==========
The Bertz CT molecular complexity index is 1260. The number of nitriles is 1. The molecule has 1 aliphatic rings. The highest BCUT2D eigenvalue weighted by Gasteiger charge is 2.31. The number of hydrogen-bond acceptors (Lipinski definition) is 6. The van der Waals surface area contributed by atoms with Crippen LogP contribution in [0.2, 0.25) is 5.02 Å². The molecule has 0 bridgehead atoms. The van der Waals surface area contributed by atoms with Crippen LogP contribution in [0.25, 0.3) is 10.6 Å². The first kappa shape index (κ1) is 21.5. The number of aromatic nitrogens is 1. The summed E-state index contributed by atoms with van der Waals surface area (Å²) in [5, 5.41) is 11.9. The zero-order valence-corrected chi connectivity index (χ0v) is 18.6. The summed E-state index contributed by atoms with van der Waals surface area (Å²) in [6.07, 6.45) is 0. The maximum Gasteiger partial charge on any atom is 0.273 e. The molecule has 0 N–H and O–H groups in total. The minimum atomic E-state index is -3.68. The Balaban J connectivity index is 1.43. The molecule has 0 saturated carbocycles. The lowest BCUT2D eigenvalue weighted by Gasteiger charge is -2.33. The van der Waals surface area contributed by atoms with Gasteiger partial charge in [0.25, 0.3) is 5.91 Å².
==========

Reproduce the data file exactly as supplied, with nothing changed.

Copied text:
The Bertz CT molecular complexity index is 1260. The number of nitriles is 1. The molecule has 1 aliphatic rings. The highest BCUT2D eigenvalue weighted by Gasteiger charge is 2.31. The number of hydrogen-bond acceptors (Lipinski definition) is 6. The van der Waals surface area contributed by atoms with Crippen LogP contribution in [0.2, 0.25) is 5.02 Å². The molecule has 0 bridgehead atoms. The van der Waals surface area contributed by atoms with Crippen LogP contribution in [0.25, 0.3) is 10.6 Å². The first kappa shape index (κ1) is 21.5. The number of aromatic nitrogens is 1. The summed E-state index contributed by atoms with van der Waals surface area (Å²) in [5, 5.41) is 11.9. The zero-order valence-corrected chi connectivity index (χ0v) is 18.6. The summed E-state index contributed by atoms with van der Waals surface area (Å²) in [6.07, 6.45) is 0. The maximum Gasteiger partial charge on any atom is 0.273 e. The molecule has 0 N–H and O–H groups in total. The minimum atomic E-state index is -3.68. The Balaban J connectivity index is 1.43. The molecule has 0 saturated carbocycles. The lowest BCUT2D eigenvalue weighted by Gasteiger charge is -2.33. The van der Waals surface area contributed by atoms with Gasteiger partial charge in [0.25, 0.3) is 5.91 Å².